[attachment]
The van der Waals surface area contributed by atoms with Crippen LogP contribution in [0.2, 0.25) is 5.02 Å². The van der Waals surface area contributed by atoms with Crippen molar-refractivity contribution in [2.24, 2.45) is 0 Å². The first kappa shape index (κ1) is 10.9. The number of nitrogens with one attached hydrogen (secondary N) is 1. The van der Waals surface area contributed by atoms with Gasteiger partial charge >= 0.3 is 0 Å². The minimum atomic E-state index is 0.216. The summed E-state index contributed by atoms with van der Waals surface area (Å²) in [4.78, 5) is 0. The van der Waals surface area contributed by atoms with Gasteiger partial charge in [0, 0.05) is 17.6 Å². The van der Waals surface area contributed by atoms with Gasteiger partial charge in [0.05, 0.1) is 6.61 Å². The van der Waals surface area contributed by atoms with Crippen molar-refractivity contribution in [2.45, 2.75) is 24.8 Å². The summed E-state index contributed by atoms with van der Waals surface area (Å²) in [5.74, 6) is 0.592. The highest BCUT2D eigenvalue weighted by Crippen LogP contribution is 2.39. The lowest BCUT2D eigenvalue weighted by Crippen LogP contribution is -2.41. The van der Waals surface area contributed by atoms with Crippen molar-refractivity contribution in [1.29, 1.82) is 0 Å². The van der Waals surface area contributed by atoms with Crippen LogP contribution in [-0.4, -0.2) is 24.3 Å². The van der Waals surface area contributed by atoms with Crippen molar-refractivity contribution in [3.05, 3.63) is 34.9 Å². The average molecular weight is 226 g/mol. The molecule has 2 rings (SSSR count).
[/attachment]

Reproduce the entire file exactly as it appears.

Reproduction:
The van der Waals surface area contributed by atoms with Crippen LogP contribution in [0.2, 0.25) is 5.02 Å². The van der Waals surface area contributed by atoms with Crippen molar-refractivity contribution in [2.24, 2.45) is 0 Å². The first kappa shape index (κ1) is 10.9. The number of nitrogens with one attached hydrogen (secondary N) is 1. The van der Waals surface area contributed by atoms with Gasteiger partial charge >= 0.3 is 0 Å². The minimum atomic E-state index is 0.216. The summed E-state index contributed by atoms with van der Waals surface area (Å²) in [4.78, 5) is 0. The van der Waals surface area contributed by atoms with Gasteiger partial charge in [0, 0.05) is 17.6 Å². The van der Waals surface area contributed by atoms with Gasteiger partial charge in [0.05, 0.1) is 6.61 Å². The van der Waals surface area contributed by atoms with Crippen molar-refractivity contribution in [2.45, 2.75) is 24.8 Å². The summed E-state index contributed by atoms with van der Waals surface area (Å²) in [5.74, 6) is 0.592. The highest BCUT2D eigenvalue weighted by Crippen LogP contribution is 2.39. The lowest BCUT2D eigenvalue weighted by Crippen LogP contribution is -2.41. The van der Waals surface area contributed by atoms with Crippen molar-refractivity contribution in [1.29, 1.82) is 0 Å². The van der Waals surface area contributed by atoms with Crippen LogP contribution in [-0.4, -0.2) is 24.3 Å². The van der Waals surface area contributed by atoms with Crippen molar-refractivity contribution in [3.05, 3.63) is 34.9 Å². The average molecular weight is 226 g/mol. The molecule has 2 rings (SSSR count).